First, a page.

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Survivors tell of miracles

About 80 people were at the New Life Apostolic Church when the tornado hit.

BY TRAVIS DUNN | MOSSY GROVE, Tenn. | November 13, 2002

"We were right in the middle of service. Everything was cracking. Everything was shaking."

—Linda Perry

Denise Heidel, Linda Perry and Sonya Gunther and about 80 others were at the New Life Apostolic Church Sunday night when the tornado hit.

"We were right in the middle of service," Perry said. "We heard it coming. Everything was cracking. Everything was shaking."

The parishioners crawled under their pews to protect themselves.

"We just huddled under the pews and kept worshipping the Lord," she said.

The church buckled. The windows imploded. Miraculously, no one in the church was injured.

"Nobody was hurt," said Heidel.

"Not even a scratch," said Gunther.

"We feel like the Lord really protected us," said Perry.

Although the church stood up to winds averaging 175 mph, the whole frame of the building was warped. The building, which was raised just two years ago, will now have to be demolished.

In the parking lot out front, nearly every vehicle was destroyed.

The worshippers at this church were not the only lucky survivors.

Ralph Kivett, who lives about 200 yards away from the church, could barely believe he was still alive.

His entire house was destroyed around him, he said. He managed to survive by crouching between a refrigerator and a freezer, which fell against each other and formed a protective shield around him.

"It wasn't my time to go yet," Kivett said.

Just next door, at the home of Anita Ray, Kivett's daughter, nothing was left but a bare patch of earth.

While Ray was not home when the tornado struck, her son, Duron, and his fiancÚ, were. The trailer was thrown more than 100 feet through the air. It was impossible to tell Tuesday that the trash scattered all over the nearby field was once a home.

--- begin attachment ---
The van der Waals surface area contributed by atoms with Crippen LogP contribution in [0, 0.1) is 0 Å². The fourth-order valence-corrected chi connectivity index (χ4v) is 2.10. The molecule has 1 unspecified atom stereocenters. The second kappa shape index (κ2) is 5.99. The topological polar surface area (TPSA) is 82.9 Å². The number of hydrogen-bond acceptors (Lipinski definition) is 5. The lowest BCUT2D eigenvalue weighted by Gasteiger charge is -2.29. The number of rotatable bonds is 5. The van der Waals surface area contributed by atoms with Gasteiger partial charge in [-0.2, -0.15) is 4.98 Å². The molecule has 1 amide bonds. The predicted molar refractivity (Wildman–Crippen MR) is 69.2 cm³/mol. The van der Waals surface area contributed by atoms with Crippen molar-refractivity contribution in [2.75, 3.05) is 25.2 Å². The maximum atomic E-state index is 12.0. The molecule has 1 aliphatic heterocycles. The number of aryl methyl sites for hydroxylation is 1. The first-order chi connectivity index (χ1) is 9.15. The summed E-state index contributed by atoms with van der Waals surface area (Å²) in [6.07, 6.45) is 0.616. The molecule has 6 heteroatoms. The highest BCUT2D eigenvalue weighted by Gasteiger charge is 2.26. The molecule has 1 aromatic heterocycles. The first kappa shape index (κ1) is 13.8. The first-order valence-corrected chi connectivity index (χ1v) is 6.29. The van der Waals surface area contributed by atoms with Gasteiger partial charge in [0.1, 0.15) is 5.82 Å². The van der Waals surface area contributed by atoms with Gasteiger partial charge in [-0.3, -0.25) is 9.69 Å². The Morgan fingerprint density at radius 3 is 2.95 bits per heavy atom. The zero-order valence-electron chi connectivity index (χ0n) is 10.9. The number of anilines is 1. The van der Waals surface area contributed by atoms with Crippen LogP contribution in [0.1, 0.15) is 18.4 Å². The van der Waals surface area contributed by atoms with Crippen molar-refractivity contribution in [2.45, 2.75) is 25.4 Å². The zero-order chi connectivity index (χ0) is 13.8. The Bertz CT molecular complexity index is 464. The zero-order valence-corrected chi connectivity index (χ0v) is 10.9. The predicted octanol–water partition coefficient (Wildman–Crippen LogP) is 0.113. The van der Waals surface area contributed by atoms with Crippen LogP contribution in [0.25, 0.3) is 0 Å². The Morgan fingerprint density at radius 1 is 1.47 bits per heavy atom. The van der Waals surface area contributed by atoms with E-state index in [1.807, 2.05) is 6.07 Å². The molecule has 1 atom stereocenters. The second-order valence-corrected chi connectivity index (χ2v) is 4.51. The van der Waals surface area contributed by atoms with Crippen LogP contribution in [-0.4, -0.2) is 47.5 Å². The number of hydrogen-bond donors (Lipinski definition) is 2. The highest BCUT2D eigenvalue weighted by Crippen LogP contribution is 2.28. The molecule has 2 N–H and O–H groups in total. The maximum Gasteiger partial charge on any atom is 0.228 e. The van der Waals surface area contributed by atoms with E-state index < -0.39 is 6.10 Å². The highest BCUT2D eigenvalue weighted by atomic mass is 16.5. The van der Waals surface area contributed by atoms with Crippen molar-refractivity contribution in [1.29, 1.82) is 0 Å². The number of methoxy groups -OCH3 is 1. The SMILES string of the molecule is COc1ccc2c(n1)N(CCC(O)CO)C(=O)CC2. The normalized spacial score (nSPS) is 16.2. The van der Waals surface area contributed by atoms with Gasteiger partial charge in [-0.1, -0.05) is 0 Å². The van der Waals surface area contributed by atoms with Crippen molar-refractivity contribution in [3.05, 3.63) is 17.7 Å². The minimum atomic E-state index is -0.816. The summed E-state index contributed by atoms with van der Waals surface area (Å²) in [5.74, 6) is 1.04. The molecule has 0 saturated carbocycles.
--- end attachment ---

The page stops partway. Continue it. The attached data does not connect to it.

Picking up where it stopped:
But, somehow, Duron Ray and his fiancÚ survived the destruction, although both had to be hospitalized. They were to be married today.

"This is a very God-based family," said Agnes Jackson, a family friend. "They've been saying blessings through it all."

Down the road another 50 yards another trailer home was totally destroyed-thrown into the air and smashed against a tree. A steel I-beam was wrapped around the tree trunk like a pretzel, and bits of insulation hung like cotton candy from the branches.

The owner of the trailer, Tammy Pennington, was not home when her trailer was wrecked.

But between Pennington's and Ray's trailers-or the empty spaces were they once stood-the home of Lola Vincent was almost untouched. Vincent's home incurred some roof damage and lost a few windows, but was otherwise unscathed.

Vincent's daugher, Glenna Clinton, pointed out that all Vincent's birdhouses as well as some potted plants made it through the storm just fine.

Even more inexplicable, however, was the American flag in Vincent's yard.

The flag was not even torn by the winds.

"It did not even get knocked over," Clinton said. "It just got a little bit of a slant to it now. It is so unbelievable."

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